[14:24] There are certain designs that people would come up with and you just don’t like anything that they come up with. So — those are the people you wouldn’t want to bring on to the finalist stage and then of those, I just picked four to go on to the finalist. And then of those four, I picked one of their designs and I had them tweaked a couple of things and what was it — I think five or six days and it was done.
[14:41] Rob: How cool. How much to that one have cost in?
[14:43] Mike: It was 499. So —
[14:45] Rob: Cool.
[14:46] Mike: … $500. One of the things that was kind of interesting was I put it on Twitter that I had been drawn in this contest and somebody called me out on it over episode 71 via Twitter. And if you will recall episode 71 it was “Things you shouldn’t pay for early on in your business.”
[15:02] Rob: [Laughter]
[15:03] Mike: You have that?
[15:03] Rob: You know, it’s funny. I was just going to mention this because that’s one thing I don’t pay for. I don’t have logos for anything, like I do it on purpose now. Like the Academy has no logo. The only reason HitTail had a logo is because the designer who’s designing had said, “I need to put a logo here.” And I said, “Just put a text.” And he said, “No, I have to do it.” So he just did one off logo. But yeah — so I was going to ask you about that and give you a little crap about it but I’m glad someone else [Laughter] headed me off.
[15:27] Mike: No, I mean he did and — you know, it’s a good point. I think a lot of the things that I said, there are still a whole true. I mean which was primarily if it’s not making you money and it’s not going to make you money, then what difference does it really make? But at the — at the other end of the spectrum is, you know, I would still have to have something there and I would have to have some. The very least stylize text and you can look at stylize text and say, “Well, that’s a logo.” And as like, “Well, I don’t really want that.” It was more of a personal preference on this particular product. In looking what I ended up choosing, I think that it fits really, really well.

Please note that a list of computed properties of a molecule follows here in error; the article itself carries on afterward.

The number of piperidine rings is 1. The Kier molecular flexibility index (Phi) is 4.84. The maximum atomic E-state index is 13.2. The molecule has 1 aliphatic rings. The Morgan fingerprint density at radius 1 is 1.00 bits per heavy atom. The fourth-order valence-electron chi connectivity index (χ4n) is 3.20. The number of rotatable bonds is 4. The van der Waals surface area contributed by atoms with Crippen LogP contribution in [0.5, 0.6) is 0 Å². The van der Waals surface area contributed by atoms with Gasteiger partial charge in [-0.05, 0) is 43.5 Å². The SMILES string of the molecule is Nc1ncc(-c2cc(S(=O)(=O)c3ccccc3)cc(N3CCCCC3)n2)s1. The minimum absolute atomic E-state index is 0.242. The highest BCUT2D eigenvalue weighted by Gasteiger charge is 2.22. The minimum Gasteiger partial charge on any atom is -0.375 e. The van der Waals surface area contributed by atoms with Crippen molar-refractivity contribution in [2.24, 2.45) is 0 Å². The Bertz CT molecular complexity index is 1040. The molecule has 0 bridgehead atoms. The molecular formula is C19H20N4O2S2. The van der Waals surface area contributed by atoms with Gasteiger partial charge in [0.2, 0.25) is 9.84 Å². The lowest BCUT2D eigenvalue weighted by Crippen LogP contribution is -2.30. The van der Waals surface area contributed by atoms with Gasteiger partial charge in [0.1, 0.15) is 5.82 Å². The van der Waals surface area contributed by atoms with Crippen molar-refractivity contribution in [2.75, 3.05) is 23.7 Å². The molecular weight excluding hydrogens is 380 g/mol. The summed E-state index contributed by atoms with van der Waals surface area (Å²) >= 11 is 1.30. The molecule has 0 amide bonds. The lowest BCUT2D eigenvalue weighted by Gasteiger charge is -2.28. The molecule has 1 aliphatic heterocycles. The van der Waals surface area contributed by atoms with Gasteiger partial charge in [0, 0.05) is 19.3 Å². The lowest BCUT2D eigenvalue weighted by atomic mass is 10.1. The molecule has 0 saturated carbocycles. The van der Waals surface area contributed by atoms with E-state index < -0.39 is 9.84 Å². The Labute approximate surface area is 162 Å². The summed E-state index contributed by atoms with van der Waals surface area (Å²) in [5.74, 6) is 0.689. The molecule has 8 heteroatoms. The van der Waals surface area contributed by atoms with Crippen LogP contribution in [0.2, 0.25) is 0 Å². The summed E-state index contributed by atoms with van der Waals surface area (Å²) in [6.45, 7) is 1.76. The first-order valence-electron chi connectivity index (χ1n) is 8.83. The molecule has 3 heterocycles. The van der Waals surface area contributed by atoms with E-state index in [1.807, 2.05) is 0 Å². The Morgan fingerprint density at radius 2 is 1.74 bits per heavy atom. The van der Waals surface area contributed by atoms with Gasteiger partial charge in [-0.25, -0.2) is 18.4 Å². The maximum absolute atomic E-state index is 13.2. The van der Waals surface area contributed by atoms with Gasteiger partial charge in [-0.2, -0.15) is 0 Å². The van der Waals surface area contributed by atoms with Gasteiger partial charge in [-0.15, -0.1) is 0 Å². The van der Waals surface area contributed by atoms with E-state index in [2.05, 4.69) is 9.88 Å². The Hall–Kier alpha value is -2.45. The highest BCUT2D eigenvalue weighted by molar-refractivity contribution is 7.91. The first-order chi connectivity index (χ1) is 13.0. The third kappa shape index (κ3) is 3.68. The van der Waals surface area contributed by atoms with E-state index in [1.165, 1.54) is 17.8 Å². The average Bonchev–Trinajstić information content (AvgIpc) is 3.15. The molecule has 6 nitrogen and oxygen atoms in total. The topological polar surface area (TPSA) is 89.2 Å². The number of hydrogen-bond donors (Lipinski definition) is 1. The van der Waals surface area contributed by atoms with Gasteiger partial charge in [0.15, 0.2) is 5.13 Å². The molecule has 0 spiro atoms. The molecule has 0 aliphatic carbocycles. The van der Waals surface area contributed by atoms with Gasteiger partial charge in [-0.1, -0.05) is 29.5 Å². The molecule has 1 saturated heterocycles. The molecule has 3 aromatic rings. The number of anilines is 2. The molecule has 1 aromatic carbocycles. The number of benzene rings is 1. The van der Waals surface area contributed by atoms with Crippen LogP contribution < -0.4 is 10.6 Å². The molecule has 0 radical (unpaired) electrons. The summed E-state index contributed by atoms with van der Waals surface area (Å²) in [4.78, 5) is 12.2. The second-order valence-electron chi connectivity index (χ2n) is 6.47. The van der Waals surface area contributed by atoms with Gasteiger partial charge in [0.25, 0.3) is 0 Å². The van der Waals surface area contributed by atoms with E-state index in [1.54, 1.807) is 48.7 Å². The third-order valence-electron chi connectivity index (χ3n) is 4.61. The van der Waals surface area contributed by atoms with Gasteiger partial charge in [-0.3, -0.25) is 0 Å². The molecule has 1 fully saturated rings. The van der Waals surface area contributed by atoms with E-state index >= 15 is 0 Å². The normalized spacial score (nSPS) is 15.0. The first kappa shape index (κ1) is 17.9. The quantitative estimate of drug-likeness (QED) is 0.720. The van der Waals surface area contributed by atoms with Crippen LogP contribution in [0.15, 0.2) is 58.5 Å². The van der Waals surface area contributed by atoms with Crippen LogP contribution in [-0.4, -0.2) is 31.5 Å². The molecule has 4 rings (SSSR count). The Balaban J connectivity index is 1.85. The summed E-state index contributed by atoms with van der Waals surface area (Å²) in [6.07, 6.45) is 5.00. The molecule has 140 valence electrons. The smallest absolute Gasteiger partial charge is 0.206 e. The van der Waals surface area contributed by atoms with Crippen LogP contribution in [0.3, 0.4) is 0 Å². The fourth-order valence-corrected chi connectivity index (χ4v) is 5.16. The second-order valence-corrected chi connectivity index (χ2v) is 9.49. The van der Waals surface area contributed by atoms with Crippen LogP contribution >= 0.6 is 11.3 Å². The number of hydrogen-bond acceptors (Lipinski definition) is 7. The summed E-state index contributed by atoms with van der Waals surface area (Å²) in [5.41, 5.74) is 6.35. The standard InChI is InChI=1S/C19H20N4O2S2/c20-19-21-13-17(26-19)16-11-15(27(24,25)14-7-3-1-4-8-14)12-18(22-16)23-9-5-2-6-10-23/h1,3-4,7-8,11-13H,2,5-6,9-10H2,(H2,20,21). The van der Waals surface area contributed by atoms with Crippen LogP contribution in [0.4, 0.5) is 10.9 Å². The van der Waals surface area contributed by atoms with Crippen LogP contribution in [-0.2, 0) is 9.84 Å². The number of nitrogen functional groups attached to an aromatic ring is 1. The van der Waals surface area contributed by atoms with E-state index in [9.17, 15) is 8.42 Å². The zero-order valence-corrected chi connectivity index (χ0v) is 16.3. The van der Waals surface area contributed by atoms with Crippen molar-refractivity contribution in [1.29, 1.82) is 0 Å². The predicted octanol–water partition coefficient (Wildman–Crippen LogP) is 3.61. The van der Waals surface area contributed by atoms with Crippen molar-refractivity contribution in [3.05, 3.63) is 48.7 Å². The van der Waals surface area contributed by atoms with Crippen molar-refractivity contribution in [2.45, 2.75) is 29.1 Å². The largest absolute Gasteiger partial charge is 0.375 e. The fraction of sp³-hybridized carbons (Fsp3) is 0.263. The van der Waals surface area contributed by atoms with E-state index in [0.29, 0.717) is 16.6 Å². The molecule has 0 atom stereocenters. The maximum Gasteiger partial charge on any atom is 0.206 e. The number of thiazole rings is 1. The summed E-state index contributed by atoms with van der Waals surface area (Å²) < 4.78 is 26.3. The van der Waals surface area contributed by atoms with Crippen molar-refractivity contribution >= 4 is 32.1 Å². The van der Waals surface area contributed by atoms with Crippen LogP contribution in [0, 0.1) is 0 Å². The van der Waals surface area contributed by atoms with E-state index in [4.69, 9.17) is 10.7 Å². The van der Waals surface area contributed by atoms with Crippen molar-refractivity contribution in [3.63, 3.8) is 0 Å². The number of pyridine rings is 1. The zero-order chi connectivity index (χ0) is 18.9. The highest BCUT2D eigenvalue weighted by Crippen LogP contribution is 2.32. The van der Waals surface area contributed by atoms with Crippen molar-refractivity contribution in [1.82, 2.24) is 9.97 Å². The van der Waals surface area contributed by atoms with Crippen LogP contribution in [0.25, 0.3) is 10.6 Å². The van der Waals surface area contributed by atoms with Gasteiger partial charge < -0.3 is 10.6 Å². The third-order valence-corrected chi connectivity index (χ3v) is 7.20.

[15:59] Rob: And here’s the thing, you can make general rules like we talked about 71, you shouldn’t spend money on stuff, you know, before you need to spend it. But the bottom line is there are a couple of things, one, as an entrepreneur, you can have some indulgences. If you really wanted a nice logo, then go buy yourself a nice logo, you know. But when you’re doing it, you know that it’s not going to dramatically increase your click-through rates to your signups or anything.
[16:19] Mike: Right.
[16:19] Rob: Just know that going in to it that you spent that 500 bucks and it’s not necessarily going to have a high ROI but if you needed that to like feel excited about the project, then do that. That’s not a big deal as long as you know it.
[16:28] Mike: Well the other thing that does — as you said, I mean if it excites you about the project to actually do that and it really did. I mean seeing the logo kind of help energized me a little bit and put me in the right frame of mind to kind of go on and tackle a lot of other things that I kind of had on my plate for AuditShark. So I think it was helpful for me but at the same time one of the things that I think is important about AuditShark is because it is kind of a security product, I think that it lens credibility to it by having a nice logo. In many cases, a logo is probably not necessarily going to land you any sales but at the same time I think for this particular product, having a logo is going to help it land sales that might have otherwise been on the fence.